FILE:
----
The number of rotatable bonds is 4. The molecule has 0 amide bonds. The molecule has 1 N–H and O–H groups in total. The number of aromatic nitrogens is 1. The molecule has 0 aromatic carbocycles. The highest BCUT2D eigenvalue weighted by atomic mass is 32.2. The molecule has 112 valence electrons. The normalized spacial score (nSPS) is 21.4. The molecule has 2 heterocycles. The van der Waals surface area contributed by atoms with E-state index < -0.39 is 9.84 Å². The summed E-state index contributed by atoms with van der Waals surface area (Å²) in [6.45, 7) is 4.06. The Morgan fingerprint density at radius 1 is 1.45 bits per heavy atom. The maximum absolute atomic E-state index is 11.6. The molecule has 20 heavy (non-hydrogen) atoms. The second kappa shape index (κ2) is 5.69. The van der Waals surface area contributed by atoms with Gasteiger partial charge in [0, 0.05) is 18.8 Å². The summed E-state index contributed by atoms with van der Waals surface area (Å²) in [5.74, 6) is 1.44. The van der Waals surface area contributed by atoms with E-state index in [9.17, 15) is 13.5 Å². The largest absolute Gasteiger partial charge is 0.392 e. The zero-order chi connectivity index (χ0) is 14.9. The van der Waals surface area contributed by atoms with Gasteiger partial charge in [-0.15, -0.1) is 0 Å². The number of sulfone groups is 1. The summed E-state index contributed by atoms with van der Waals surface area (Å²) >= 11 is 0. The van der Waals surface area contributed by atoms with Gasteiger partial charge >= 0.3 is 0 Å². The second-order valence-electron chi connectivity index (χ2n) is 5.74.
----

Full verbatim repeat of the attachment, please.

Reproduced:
The number of rotatable bonds is 4. The molecule has 0 amide bonds. The molecule has 1 N–H and O–H groups in total. The number of aromatic nitrogens is 1. The molecule has 0 aromatic carbocycles. The highest BCUT2D eigenvalue weighted by atomic mass is 32.2. The molecule has 112 valence electrons. The normalized spacial score (nSPS) is 21.4. The molecule has 2 heterocycles. The van der Waals surface area contributed by atoms with E-state index < -0.39 is 9.84 Å². The summed E-state index contributed by atoms with van der Waals surface area (Å²) in [6.45, 7) is 4.06. The Morgan fingerprint density at radius 1 is 1.45 bits per heavy atom. The maximum absolute atomic E-state index is 11.6. The molecule has 20 heavy (non-hydrogen) atoms. The second kappa shape index (κ2) is 5.69. The van der Waals surface area contributed by atoms with Gasteiger partial charge in [0, 0.05) is 18.8 Å². The summed E-state index contributed by atoms with van der Waals surface area (Å²) in [5.74, 6) is 1.44. The van der Waals surface area contributed by atoms with E-state index in [9.17, 15) is 13.5 Å². The largest absolute Gasteiger partial charge is 0.392 e. The zero-order chi connectivity index (χ0) is 14.9. The van der Waals surface area contributed by atoms with Gasteiger partial charge in [-0.15, -0.1) is 0 Å². The number of sulfone groups is 1. The summed E-state index contributed by atoms with van der Waals surface area (Å²) >= 11 is 0. The van der Waals surface area contributed by atoms with Gasteiger partial charge >= 0.3 is 0 Å². The second-order valence-electron chi connectivity index (χ2n) is 5.74.